In recent years, alignment free sequence analysis methods have gained importance, due to their superior speed at equivalent results in comparison to traditional mapping- and alignment-based methods. Recently, methods have emerged that are able to index very large collections of sequenced DNA samples (e.g. any genome ever sequenced).
The basis of each alignment-free method is a so called k-mer dictionary (or key-value-store) hat associates a value (e.g., a transcript ID, chromosome number, species ID or counter) to each DNA substring of length k (from a genome or a sequenced sample). Almost always, such a dictionary is implemented via hashing. Ideally, considering that billions of k-mers have to be processed, such a hash table is both small and fast. It is both a science and an art to design fast and small hash tables for a given task.
This tutorial is addressed to bioinformaticians who have heard about or used alignment-free methods and would like to known more about the underlying hashing algorithms. The tutorial will also be interesting to algorithmically oriented scientists who have not followed the advances in hashing methods over the past few years.
Following the tutorial will enable you to better understand the underlying methods (and their limitations) of many state-of-the-art sequence analysis tools in genomics, transcriptomics, metagenomics and pangenomics. It will also help you to design your own method efficiently when the need arisies.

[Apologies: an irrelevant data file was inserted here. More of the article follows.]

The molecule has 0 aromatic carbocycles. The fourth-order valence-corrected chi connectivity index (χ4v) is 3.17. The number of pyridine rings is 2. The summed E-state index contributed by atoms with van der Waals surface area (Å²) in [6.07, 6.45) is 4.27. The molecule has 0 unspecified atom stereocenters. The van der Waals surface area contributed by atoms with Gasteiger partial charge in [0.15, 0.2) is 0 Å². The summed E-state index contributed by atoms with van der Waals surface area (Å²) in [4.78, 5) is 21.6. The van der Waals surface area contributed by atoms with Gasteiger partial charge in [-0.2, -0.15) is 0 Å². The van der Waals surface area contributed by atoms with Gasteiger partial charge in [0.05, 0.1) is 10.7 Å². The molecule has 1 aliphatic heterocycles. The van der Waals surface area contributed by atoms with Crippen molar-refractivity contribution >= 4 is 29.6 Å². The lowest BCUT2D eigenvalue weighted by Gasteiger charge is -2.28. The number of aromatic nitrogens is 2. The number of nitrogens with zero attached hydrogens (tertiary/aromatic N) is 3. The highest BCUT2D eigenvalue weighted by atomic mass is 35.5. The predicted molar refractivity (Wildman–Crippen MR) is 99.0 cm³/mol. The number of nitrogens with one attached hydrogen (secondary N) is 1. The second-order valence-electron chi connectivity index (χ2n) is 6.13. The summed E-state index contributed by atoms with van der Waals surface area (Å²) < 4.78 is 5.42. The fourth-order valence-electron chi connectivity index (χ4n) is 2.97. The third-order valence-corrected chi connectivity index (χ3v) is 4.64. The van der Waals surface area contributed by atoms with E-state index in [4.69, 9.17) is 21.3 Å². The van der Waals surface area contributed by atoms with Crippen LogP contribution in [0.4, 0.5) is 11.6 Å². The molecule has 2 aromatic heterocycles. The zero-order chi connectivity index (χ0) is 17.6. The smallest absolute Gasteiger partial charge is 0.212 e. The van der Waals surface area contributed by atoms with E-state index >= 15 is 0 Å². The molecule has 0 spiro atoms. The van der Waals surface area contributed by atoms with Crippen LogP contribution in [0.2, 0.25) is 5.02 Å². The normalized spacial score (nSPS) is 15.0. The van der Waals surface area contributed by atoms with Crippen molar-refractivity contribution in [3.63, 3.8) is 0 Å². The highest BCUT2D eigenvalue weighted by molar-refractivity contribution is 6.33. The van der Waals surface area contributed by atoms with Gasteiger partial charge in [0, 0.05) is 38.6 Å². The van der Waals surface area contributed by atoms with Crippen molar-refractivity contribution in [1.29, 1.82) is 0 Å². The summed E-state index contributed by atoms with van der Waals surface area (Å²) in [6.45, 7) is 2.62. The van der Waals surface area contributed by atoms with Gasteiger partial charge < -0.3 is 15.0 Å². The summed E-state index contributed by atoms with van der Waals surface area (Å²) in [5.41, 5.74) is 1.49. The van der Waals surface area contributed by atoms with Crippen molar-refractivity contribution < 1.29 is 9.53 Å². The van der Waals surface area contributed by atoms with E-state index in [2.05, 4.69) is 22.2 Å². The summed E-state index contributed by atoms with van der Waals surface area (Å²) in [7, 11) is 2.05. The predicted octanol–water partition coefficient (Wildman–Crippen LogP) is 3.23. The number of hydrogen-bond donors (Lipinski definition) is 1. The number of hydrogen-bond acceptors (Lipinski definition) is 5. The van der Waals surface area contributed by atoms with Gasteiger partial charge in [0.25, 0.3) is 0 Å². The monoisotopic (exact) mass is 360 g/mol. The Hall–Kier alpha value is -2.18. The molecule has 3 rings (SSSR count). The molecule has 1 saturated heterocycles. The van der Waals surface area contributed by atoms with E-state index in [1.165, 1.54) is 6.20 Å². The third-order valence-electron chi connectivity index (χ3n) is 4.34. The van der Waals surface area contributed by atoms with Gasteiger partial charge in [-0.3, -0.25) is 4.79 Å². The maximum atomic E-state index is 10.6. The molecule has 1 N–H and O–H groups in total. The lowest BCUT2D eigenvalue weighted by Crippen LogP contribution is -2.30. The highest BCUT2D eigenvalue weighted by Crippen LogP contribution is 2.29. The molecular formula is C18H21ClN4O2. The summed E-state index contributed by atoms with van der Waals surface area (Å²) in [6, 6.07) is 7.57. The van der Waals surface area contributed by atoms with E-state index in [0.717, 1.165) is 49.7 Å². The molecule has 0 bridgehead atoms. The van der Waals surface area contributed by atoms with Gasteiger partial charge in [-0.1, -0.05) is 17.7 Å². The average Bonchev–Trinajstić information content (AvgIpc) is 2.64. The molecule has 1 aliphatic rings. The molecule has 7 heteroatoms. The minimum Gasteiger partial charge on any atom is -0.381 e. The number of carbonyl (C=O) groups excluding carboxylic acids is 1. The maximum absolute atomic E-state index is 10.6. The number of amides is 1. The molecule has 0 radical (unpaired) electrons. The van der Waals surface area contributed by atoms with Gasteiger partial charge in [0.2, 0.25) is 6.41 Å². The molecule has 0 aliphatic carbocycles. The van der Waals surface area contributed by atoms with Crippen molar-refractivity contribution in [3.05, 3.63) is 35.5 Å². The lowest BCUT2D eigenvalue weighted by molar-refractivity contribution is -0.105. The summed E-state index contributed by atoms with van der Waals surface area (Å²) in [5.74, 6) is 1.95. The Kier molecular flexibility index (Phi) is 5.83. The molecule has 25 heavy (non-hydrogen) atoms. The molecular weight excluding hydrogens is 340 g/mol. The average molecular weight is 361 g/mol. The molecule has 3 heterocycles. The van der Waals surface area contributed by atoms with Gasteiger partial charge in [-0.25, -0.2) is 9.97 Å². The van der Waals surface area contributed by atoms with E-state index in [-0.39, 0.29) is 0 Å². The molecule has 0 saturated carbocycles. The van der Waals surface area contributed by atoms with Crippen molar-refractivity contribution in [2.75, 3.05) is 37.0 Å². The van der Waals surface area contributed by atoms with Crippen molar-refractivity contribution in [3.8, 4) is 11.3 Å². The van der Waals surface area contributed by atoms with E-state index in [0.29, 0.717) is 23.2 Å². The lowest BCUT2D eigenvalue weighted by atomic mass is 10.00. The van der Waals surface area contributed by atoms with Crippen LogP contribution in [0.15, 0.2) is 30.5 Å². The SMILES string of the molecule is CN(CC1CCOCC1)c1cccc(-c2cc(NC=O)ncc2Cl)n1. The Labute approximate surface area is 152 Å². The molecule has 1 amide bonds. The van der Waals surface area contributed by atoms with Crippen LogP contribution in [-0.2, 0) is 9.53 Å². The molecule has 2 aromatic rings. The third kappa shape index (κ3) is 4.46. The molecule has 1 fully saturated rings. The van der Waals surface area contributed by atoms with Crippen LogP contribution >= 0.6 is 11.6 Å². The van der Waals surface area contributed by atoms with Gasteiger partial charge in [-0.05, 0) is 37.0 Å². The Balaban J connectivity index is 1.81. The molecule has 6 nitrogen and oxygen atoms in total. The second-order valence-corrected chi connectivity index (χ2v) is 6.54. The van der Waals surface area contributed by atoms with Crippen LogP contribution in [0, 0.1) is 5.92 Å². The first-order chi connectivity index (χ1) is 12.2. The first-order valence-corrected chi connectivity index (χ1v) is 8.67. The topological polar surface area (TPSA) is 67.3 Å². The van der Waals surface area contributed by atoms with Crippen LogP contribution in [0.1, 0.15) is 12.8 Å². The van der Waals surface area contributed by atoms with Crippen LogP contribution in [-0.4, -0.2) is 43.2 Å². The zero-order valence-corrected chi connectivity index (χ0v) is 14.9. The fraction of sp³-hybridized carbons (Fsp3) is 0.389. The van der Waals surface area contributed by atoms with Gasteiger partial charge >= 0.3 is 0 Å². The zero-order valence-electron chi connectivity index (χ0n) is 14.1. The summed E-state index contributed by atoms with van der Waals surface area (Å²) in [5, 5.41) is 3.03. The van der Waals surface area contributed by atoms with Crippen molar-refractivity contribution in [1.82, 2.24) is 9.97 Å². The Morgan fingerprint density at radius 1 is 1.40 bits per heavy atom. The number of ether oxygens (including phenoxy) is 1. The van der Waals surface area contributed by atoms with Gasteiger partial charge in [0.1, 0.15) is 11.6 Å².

We will cover the following topics:
– Introductory examples from alignment-free methods (error correction, transcriptomics, metagenomics, …)
– Design goals of k-mer key value stores (exact vs. probabilistic filtering, static vs. dynamic, optimising for speed vs. space)
– Hashing and classical strategies of collision resolution
– Modern hashing and collision resolution strategies: Cuckoo, Hopscotch, Robin Hood, …
– Probabilistic hashing / filtering: Bloom filters and variants, Cuckoo filters, …
– Typical hash functions on DNA sequences and their properties
– Practical construction of minimal perfect hash functions for k-mers
– The role of modern hardware: CPU caches, prefetching, parallelism
– Examples: Analysis and discussion of the implemented hashes in several state-of-the-art tools
– Bring your own application or idea and design a hashing strategy for it